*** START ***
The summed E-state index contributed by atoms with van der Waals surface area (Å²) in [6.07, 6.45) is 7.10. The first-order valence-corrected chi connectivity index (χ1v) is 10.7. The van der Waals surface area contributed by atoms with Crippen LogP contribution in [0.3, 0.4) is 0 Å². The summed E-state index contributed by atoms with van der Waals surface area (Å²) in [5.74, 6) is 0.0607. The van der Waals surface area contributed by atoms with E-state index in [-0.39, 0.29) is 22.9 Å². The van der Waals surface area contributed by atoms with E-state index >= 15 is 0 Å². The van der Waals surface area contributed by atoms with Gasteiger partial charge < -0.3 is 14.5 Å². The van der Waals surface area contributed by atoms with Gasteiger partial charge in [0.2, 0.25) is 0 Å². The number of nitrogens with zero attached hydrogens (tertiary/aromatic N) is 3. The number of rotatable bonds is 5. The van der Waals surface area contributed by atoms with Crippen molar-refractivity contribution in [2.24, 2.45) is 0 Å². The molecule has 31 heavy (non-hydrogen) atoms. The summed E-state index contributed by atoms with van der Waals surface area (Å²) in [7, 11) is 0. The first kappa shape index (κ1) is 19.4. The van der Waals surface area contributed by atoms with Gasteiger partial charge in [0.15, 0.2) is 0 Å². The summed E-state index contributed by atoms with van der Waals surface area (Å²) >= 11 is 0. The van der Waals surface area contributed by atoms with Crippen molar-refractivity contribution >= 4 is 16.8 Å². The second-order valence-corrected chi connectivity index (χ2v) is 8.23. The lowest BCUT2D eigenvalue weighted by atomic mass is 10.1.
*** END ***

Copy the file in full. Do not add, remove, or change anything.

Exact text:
The summed E-state index contributed by atoms with van der Waals surface area (Å²) in [6.07, 6.45) is 7.10. The first-order valence-corrected chi connectivity index (χ1v) is 10.7. The van der Waals surface area contributed by atoms with Crippen LogP contribution in [0.3, 0.4) is 0 Å². The summed E-state index contributed by atoms with van der Waals surface area (Å²) in [5.74, 6) is 0.0607. The van der Waals surface area contributed by atoms with E-state index in [-0.39, 0.29) is 22.9 Å². The van der Waals surface area contributed by atoms with E-state index >= 15 is 0 Å². The van der Waals surface area contributed by atoms with Gasteiger partial charge < -0.3 is 14.5 Å². The van der Waals surface area contributed by atoms with Gasteiger partial charge in [0.2, 0.25) is 0 Å². The number of nitrogens with zero attached hydrogens (tertiary/aromatic N) is 3. The number of rotatable bonds is 5. The van der Waals surface area contributed by atoms with Crippen molar-refractivity contribution in [2.24, 2.45) is 0 Å². The molecule has 31 heavy (non-hydrogen) atoms. The summed E-state index contributed by atoms with van der Waals surface area (Å²) in [7, 11) is 0. The first kappa shape index (κ1) is 19.4. The van der Waals surface area contributed by atoms with Gasteiger partial charge in [0.15, 0.2) is 0 Å². The summed E-state index contributed by atoms with van der Waals surface area (Å²) >= 11 is 0. The van der Waals surface area contributed by atoms with Crippen molar-refractivity contribution >= 4 is 16.8 Å². The second-order valence-corrected chi connectivity index (χ2v) is 8.23. The lowest BCUT2D eigenvalue weighted by atomic mass is 10.1.